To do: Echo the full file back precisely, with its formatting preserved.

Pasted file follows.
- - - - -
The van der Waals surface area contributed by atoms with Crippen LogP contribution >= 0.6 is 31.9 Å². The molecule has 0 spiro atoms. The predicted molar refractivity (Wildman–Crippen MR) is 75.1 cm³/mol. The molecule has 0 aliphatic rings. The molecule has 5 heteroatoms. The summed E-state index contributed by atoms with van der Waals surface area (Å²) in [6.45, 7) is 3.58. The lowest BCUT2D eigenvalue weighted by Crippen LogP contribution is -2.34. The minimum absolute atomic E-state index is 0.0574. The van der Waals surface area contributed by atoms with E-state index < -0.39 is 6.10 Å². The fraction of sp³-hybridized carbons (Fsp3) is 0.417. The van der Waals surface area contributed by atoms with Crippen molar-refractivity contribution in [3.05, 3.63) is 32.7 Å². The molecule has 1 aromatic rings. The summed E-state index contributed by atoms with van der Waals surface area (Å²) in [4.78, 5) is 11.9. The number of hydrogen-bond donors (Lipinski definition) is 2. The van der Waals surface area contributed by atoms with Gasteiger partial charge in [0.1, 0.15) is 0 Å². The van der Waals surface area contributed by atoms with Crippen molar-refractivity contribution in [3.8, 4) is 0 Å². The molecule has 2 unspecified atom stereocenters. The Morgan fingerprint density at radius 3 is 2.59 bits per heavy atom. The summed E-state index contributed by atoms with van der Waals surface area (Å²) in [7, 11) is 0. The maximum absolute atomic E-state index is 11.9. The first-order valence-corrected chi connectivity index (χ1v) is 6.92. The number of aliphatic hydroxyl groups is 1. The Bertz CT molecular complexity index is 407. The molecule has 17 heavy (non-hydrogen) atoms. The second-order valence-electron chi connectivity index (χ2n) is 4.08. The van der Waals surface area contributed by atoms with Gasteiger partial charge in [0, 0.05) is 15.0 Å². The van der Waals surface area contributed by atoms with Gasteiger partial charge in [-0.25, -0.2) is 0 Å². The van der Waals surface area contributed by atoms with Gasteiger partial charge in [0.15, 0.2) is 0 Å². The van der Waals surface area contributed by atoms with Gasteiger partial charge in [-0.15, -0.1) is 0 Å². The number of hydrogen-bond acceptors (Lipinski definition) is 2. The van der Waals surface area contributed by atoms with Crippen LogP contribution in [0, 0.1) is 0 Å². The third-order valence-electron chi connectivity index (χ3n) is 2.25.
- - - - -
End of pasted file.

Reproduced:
The van der Waals surface area contributed by atoms with Crippen LogP contribution >= 0.6 is 31.9 Å². The molecule has 0 spiro atoms. The predicted molar refractivity (Wildman–Crippen MR) is 75.1 cm³/mol. The molecule has 0 aliphatic rings. The molecule has 5 heteroatoms. The summed E-state index contributed by atoms with van der Waals surface area (Å²) in [6.45, 7) is 3.58. The lowest BCUT2D eigenvalue weighted by Crippen LogP contribution is -2.34. The minimum absolute atomic E-state index is 0.0574. The van der Waals surface area contributed by atoms with E-state index < -0.39 is 6.10 Å². The fraction of sp³-hybridized carbons (Fsp3) is 0.417. The van der Waals surface area contributed by atoms with Crippen molar-refractivity contribution in [3.05, 3.63) is 32.7 Å². The molecule has 1 aromatic rings. The summed E-state index contributed by atoms with van der Waals surface area (Å²) in [4.78, 5) is 11.9. The number of hydrogen-bond donors (Lipinski definition) is 2. The van der Waals surface area contributed by atoms with Gasteiger partial charge in [0.1, 0.15) is 0 Å². The van der Waals surface area contributed by atoms with Crippen molar-refractivity contribution in [3.8, 4) is 0 Å². The molecule has 2 unspecified atom stereocenters. The Morgan fingerprint density at radius 3 is 2.59 bits per heavy atom. The summed E-state index contributed by atoms with van der Waals surface area (Å²) in [7, 11) is 0. The maximum absolute atomic E-state index is 11.9. The first-order valence-corrected chi connectivity index (χ1v) is 6.92. The number of aliphatic hydroxyl groups is 1. The Bertz CT molecular complexity index is 407. The molecule has 17 heavy (non-hydrogen) atoms. The second-order valence-electron chi connectivity index (χ2n) is 4.08. The van der Waals surface area contributed by atoms with Gasteiger partial charge in [0, 0.05) is 15.0 Å². The van der Waals surface area contributed by atoms with Gasteiger partial charge in [-0.25, -0.2) is 0 Å². The van der Waals surface area contributed by atoms with Gasteiger partial charge in [0.15, 0.2) is 0 Å². The van der Waals surface area contributed by atoms with Gasteiger partial charge in [-0.15, -0.1) is 0 Å². The number of hydrogen-bond acceptors (Lipinski definition) is 2. The van der Waals surface area contributed by atoms with Crippen LogP contribution in [0, 0.1) is 0 Å². The third-order valence-electron chi connectivity index (χ3n) is 2.25.